Jay Perkins, PGA Professional
Bel Air Golf Center
Kingsville, Md.

www.thebelairgolfcenter.com

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Tips from the Pro - Improve your Game as you start the Season  


As we start a new golf season, most of us look for ways to either improve or maintain our current game level. My strongest suggestion if you are not already doing so, keep track of your statistics - how many fairways, greens you hit, and how many putts it takes to hole out. This information is extremely important, without this information, we tend to practice what we are either already good at or what we attach the most emotion too. It never ceases to amaze me how many people continue practicing with their driver more than all other clubs when driving is only 20% of the game.

If you find keeping statistics too time consuming or difficult, I suggest you practice the way the pros do: Devote the percentage of your practice time to the same proportion that element of the game occupies. For example letís say you are going to devote 100 minutes to practice a week. Putting is 40% of the game so you should practice putting 40 minutes; Driving is 20% devote 20 minutes; Irons are 20% devote 20 minutes; Short game and trouble shots 20% again 20 minutes.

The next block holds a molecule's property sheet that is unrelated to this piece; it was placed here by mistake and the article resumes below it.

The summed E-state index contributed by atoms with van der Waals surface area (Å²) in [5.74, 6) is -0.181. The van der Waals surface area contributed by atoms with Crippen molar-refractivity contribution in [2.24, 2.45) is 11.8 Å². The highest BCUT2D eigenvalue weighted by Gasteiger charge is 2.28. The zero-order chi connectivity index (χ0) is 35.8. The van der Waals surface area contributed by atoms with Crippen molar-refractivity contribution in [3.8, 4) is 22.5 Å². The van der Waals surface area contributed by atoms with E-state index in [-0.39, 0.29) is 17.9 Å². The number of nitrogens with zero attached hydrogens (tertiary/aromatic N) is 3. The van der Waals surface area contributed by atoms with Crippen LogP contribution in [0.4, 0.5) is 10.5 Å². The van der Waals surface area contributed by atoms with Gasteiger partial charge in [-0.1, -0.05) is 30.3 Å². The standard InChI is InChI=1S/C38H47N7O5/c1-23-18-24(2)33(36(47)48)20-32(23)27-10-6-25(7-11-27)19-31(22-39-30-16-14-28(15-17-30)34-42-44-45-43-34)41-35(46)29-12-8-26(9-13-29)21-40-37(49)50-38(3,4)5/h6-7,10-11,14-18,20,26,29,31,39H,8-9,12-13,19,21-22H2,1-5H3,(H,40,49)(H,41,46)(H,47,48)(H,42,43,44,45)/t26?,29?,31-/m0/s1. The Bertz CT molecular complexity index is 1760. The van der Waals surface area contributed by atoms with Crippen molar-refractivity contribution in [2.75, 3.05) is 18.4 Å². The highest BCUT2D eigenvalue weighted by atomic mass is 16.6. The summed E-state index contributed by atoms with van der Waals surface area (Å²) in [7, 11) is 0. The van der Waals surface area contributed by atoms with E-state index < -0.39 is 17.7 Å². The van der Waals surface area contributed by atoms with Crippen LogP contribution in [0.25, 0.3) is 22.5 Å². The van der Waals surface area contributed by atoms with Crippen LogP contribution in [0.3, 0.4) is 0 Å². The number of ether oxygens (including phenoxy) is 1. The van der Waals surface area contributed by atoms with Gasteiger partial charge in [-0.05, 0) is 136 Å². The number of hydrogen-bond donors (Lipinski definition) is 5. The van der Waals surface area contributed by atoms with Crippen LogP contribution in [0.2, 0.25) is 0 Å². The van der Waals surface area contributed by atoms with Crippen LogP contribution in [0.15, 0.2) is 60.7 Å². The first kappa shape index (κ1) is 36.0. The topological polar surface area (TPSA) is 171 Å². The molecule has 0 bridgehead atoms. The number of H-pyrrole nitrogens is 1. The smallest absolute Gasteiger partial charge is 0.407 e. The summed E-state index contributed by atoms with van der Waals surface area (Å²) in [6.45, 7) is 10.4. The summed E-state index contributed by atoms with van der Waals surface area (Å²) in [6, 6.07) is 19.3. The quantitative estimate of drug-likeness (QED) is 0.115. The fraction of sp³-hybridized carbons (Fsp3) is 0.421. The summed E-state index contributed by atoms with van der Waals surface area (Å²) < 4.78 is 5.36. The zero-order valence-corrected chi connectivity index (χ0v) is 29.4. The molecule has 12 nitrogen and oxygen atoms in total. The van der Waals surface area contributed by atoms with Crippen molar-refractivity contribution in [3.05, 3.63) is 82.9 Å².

We all have busy schedules these days, however, these simple tips will help you maximize your practice time and lower your scores.

Dave Correll, PGA
PGA Professional
The Courses at Aberdeen Proving Ground
APG MD 21005


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Choosing the Correct Hybrid 


I am often asked the question, "Which hybrid should I use to replace my three or four iron?" I prefer to answer this question by saying it often depends on what you're trying to achieve. For example, are you trying to gain more distance, hit the ball higher or have a more forgiving club? Or, is it that you simply cannot hit your three and four iron?

There is no question that hybrids are easier to hit than long irons. However, not all hybrids are created the same. Some hybrids play more like irons, whereas other hybrids play more like fairway woods. For instance, the Adams and Nickent hybrids play like irons, whereas Callaway hybrids (because of their face progression) tend to play more like woods.